Tablets can't and won't replace personal computers inside most small and midsize businesses.
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Tablet Buying Demystified: 10 Tips
Tablets are in vogue, with surging sales that have only recently shown signs of tapering off. PCs, on the other hand, are not cool. Sales have plodded along, failing to impress a tech industry that's perpetually fascinated not only with what's new but also what's next.
The conclusions drawn from these trends are to be expected: Tablets are cannibalizing PC sales! The PC is dead! Mobility reigns! Yet recent research from Techaisle, which focuses on small and midsize business (SMB) IT habits, suggests some of the sky-is-falling proclamations about the future of the PC are at best misguided, if not altogether off-target.
"Those who predict that the PC is dead are not seeing the picture correctly," said Techaisle analyst Anurag Agrawal in an email to InformationWeek. "They are probably getting carried away by the current wave of tablet adoption."
Agrawal, who recently wrote a blog post on the topic, said that there's no doubt that some people are buying tablets in lieu of PCs -- especially consumers who are put off by a confusing and complex PC purchase decision.
But for the majority of small and medium-size businesses, the tablet-as-PC-replacement scenario simply isn't a reality: 68% of U.S.-based SMBs that have purchased tablets did so to fill new or complementary functions, not to replace PCs. Only 16% bought a tablet specifically to replace a traditional laptop. The complementary scenario numbers tick higher in some other countries, according to Techaisle's recent polling of 9,500 SMBs worldwide: 75% in Canada, for instance, and 70% in the U.K. Among U.S. SMBs planning future tablet purchases, 74% said the devices will be used to complement, rather than replace, PCs.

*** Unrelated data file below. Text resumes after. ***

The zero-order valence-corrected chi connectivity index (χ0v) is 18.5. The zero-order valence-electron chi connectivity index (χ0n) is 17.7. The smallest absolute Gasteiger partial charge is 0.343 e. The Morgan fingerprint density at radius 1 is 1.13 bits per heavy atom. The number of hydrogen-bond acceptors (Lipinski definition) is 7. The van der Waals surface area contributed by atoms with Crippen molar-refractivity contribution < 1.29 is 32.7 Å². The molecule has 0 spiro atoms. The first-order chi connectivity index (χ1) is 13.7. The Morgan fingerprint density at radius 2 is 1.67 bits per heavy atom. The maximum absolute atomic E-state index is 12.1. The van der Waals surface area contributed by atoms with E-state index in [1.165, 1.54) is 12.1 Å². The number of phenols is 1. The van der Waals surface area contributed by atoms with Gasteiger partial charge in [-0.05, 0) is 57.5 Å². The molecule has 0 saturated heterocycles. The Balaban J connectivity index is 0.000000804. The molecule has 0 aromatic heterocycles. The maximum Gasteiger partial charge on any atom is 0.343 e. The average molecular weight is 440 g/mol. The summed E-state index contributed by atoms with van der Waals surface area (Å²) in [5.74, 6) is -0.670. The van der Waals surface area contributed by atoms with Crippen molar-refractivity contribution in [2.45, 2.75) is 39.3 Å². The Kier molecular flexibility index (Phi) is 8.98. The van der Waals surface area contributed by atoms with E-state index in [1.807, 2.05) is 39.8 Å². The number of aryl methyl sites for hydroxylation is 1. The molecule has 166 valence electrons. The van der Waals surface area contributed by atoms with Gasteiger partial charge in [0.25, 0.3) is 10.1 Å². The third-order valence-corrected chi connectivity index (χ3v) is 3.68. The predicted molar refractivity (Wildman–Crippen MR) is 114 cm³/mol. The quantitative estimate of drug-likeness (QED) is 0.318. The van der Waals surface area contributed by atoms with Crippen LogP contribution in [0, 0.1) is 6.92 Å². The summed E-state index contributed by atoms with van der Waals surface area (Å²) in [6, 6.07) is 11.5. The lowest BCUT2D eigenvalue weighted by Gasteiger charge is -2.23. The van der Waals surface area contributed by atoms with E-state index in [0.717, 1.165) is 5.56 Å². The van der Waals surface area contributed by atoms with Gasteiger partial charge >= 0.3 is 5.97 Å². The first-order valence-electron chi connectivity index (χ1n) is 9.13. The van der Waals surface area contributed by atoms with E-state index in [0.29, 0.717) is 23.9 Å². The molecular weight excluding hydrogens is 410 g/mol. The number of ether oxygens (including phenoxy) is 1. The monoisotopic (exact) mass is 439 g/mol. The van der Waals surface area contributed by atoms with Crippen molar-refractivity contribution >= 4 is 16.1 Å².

This rings true for Steve Cummins, director of digital marketing and communications at Dittman Incentive Marketing. The 35-person firm, which manages group travel incentive programs for sales teams and other corporate clients, recently purchased iPads for its "travel team" -- on-site event managers and coordinators who accompany customers on trips. The Apple devices aren't taking the place of PCs; rather, they're replacing big binders of paper and fulfilling tasks that were never optimal on a laptop or desktop. Dittman's corporate office remains 100% PC-based.
"The use of tablets hasn't shifted our purchasing schedule for PCs," Cummins said via email, adding that different devices best suit different tasks. "The advantage to us with tablets is their ability to be easily carried everywhere and 'always on,' and this is most important when we are on-site at a resort destination managing one of our travel programs," he said. On the other hand, the tablet isn't a be-all tool; for example, employees have found spreadsheet work challenging on the devices, noted Cummins. "Even with a Bluetooth keyboard, this can be cumbersome on a tablet," he said.
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